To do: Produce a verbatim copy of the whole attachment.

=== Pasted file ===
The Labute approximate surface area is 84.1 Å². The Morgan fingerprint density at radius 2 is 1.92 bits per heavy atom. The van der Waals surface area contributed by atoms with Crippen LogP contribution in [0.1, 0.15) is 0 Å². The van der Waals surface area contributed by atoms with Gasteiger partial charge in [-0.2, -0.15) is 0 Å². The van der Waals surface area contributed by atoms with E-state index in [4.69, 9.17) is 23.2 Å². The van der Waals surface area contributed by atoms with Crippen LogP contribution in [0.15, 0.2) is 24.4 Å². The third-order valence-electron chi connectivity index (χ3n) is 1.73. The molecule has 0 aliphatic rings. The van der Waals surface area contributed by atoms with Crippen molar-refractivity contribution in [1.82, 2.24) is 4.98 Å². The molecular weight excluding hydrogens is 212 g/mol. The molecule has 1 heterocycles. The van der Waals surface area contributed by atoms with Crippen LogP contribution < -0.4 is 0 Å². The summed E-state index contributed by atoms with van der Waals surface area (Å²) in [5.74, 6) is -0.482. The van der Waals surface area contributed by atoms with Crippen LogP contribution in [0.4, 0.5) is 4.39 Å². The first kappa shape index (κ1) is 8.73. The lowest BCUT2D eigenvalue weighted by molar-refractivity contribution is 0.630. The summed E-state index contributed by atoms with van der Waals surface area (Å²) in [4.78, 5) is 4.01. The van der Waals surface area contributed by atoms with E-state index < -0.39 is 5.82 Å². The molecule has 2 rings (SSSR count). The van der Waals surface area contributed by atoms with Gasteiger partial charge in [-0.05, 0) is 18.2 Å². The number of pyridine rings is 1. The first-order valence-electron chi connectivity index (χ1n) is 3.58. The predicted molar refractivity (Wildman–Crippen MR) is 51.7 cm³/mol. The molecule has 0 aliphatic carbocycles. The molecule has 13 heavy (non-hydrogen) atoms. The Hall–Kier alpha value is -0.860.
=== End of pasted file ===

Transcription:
The Labute approximate surface area is 84.1 Å². The Morgan fingerprint density at radius 2 is 1.92 bits per heavy atom. The van der Waals surface area contributed by atoms with Crippen LogP contribution in [0.1, 0.15) is 0 Å². The van der Waals surface area contributed by atoms with Gasteiger partial charge in [-0.2, -0.15) is 0 Å². The van der Waals surface area contributed by atoms with E-state index in [4.69, 9.17) is 23.2 Å². The van der Waals surface area contributed by atoms with Crippen LogP contribution in [0.15, 0.2) is 24.4 Å². The third-order valence-electron chi connectivity index (χ3n) is 1.73. The molecule has 0 aliphatic rings. The van der Waals surface area contributed by atoms with Crippen molar-refractivity contribution in [1.82, 2.24) is 4.98 Å². The molecular weight excluding hydrogens is 212 g/mol. The molecule has 1 heterocycles. The van der Waals surface area contributed by atoms with Crippen LogP contribution < -0.4 is 0 Å². The summed E-state index contributed by atoms with van der Waals surface area (Å²) in [5.74, 6) is -0.482. The van der Waals surface area contributed by atoms with Crippen LogP contribution in [0.4, 0.5) is 4.39 Å². The first kappa shape index (κ1) is 8.73. The lowest BCUT2D eigenvalue weighted by molar-refractivity contribution is 0.630. The summed E-state index contributed by atoms with van der Waals surface area (Å²) in [4.78, 5) is 4.01. The van der Waals surface area contributed by atoms with E-state index < -0.39 is 5.82 Å². The molecule has 2 rings (SSSR count). The van der Waals surface area contributed by atoms with Gasteiger partial charge in [-0.05, 0) is 18.2 Å². The number of pyridine rings is 1. The first-order valence-electron chi connectivity index (χ1n) is 3.58. The predicted molar refractivity (Wildman–Crippen MR) is 51.7 cm³/mol. The molecule has 0 aliphatic carbocycles. The molecule has 13 heavy (non-hydrogen) atoms. The Hall–Kier alpha value is -0.860.